Walking Papers is neat, but at the moment it is useless if you want to edit on the main part of Montreal Island or in Longueuil. Earlier this month, y'see, there was a screw up with some data that shifted several dozen points on the south shore, this has since been fixed in most mirrors, but Walking papers is nearly a week late, resulting in that mess making it impossible for me to use the service for my area (I just moved. If I still lived in Montréal-Est, that wouldn't be a problem).
The Cloudmade "minutely" upgraded no-name layers has devolved into an utterly useless farce. In someone else's words: "The minutely noname tile server is currently even more outdated than the weekly one."
The osm History Viewer is an awesome little tool that is very poorly documented. One has to make educated guesses at what the colors mean to get anything useful out of it.
I'm mapping again in my new neighborhood. It's crazy the sketchiness of the place! I feel like a little child again! I discovered that the Moroccan consulate is two street corners from my home! Any Montrealers interested in some cake slice sharing?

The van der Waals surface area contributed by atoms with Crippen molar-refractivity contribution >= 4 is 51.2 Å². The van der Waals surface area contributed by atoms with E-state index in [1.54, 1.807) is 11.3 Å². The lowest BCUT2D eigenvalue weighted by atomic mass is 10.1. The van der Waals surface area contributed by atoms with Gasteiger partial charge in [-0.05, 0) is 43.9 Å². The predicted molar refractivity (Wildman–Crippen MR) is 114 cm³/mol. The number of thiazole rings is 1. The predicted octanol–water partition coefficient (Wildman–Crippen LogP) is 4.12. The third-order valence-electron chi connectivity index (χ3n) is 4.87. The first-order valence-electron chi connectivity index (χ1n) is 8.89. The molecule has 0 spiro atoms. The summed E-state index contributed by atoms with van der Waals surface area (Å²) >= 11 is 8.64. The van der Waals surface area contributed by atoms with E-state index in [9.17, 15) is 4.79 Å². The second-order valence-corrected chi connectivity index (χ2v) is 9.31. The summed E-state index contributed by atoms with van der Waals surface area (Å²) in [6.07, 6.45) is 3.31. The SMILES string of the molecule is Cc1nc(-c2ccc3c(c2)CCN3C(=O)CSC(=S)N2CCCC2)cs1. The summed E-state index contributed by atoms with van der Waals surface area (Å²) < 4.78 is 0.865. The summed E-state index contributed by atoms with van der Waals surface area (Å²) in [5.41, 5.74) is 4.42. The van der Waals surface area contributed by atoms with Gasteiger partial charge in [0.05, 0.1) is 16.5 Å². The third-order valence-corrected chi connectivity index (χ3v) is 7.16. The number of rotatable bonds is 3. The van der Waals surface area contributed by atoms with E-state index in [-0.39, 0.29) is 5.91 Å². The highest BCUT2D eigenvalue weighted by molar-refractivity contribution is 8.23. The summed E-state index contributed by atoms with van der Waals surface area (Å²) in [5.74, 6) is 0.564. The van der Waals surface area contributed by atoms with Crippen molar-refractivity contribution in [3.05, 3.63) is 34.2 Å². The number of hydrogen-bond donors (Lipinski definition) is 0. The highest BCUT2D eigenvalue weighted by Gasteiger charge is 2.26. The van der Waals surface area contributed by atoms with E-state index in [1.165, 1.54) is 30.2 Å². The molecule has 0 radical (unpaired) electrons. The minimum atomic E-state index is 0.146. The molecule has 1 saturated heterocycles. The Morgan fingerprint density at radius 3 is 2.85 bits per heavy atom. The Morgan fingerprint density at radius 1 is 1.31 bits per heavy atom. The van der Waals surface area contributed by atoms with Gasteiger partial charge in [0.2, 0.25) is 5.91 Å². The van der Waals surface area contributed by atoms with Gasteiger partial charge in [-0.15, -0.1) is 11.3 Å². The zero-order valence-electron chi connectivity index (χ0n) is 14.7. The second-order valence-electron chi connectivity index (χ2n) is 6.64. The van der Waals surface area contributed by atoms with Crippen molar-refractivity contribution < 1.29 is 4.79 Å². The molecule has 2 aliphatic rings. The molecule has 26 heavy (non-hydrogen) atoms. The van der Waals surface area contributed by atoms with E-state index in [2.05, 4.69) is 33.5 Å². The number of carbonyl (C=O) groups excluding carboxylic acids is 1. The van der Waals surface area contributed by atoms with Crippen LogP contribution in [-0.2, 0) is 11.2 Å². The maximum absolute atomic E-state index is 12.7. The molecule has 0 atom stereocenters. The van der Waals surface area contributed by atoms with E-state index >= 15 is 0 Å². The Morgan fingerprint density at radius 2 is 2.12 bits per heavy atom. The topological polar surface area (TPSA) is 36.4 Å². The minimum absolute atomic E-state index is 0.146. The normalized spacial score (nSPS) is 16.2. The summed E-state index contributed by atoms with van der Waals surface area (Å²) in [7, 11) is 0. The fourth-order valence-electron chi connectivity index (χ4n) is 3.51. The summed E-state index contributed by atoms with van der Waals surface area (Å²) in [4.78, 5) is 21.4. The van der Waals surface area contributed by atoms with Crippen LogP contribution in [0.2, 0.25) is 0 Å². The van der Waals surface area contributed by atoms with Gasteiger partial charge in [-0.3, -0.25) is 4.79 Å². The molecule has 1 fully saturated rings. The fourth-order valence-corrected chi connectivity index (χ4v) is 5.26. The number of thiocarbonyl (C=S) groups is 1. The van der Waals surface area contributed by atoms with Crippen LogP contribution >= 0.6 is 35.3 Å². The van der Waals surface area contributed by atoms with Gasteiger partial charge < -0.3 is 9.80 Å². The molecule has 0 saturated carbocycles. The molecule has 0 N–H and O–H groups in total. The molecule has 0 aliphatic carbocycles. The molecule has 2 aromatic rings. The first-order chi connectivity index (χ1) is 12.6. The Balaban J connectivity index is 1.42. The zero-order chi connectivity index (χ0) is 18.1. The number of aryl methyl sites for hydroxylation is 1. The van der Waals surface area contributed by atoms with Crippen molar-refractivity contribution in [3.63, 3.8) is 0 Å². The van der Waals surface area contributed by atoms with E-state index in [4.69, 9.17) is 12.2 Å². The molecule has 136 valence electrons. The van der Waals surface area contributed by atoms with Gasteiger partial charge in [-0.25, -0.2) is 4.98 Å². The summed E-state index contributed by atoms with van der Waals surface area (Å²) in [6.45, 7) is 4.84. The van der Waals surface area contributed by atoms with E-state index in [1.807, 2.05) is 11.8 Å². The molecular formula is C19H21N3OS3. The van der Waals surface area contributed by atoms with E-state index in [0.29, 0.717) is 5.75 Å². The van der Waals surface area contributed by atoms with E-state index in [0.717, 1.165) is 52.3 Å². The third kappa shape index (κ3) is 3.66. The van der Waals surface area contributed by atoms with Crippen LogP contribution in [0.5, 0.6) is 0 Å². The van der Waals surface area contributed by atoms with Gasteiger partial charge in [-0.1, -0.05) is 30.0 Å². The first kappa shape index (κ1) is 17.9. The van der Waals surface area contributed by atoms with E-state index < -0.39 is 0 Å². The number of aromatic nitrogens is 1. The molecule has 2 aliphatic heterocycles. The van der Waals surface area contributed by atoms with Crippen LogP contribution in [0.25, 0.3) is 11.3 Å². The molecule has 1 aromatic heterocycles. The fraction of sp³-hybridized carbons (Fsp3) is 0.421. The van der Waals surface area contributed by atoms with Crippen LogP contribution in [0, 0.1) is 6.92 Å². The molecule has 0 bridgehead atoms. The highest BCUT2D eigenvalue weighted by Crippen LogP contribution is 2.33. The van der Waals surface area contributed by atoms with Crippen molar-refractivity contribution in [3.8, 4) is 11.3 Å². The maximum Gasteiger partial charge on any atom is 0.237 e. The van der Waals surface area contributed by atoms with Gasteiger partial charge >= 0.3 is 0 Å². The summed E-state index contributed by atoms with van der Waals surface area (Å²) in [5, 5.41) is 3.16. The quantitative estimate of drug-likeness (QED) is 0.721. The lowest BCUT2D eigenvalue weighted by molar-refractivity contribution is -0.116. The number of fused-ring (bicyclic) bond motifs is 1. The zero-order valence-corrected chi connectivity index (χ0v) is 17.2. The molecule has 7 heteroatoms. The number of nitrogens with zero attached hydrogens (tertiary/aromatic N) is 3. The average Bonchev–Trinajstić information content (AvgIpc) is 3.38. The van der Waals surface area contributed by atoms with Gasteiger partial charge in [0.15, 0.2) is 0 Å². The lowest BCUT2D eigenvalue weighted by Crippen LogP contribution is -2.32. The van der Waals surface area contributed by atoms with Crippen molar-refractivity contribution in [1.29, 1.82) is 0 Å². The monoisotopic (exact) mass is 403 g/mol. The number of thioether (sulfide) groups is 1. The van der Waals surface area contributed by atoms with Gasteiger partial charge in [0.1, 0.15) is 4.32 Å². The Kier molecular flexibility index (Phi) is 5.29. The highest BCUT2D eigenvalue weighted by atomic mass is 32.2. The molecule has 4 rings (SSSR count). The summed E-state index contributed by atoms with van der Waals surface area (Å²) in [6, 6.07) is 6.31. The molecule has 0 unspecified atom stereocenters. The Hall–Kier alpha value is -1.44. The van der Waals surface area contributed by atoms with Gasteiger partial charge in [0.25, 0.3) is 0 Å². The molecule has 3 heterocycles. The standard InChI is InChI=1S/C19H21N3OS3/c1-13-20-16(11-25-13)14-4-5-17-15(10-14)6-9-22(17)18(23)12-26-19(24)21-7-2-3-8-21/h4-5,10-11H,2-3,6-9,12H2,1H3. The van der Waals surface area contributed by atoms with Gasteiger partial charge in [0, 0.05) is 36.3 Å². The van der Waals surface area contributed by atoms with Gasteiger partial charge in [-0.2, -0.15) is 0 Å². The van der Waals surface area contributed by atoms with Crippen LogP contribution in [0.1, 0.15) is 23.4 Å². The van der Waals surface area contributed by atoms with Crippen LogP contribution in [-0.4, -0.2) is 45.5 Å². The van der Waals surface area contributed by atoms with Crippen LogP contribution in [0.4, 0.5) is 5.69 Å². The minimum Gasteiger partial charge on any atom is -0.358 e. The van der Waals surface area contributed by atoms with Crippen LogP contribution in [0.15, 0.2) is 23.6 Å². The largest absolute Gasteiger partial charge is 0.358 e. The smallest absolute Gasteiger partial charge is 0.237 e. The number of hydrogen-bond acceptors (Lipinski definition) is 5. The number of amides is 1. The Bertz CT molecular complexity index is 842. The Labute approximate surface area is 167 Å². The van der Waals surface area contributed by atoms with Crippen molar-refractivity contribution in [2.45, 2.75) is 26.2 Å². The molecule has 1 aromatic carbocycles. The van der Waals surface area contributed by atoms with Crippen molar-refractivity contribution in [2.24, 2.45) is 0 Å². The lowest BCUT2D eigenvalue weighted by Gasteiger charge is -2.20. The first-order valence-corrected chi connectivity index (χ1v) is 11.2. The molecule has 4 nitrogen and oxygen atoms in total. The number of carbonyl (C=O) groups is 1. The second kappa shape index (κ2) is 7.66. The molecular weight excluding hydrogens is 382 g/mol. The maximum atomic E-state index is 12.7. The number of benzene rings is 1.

I've been wondering how to tag the area colloquially known as the Champ d'Hydro, near my old home.
It's basically an mix of fields, a ravine, and small, young groves kept clear due to the electric high-tension line. Trees over a given height are razed down every few years by Hydro Québec.
It's not quite any of
natural=scree (it has ravines and very sandy/rocky soil), though it has some features of them all, and definitely not a
landuse=field (mildly confusing, apparently it's for farm field, it's rendered, but undocumented on the wiki),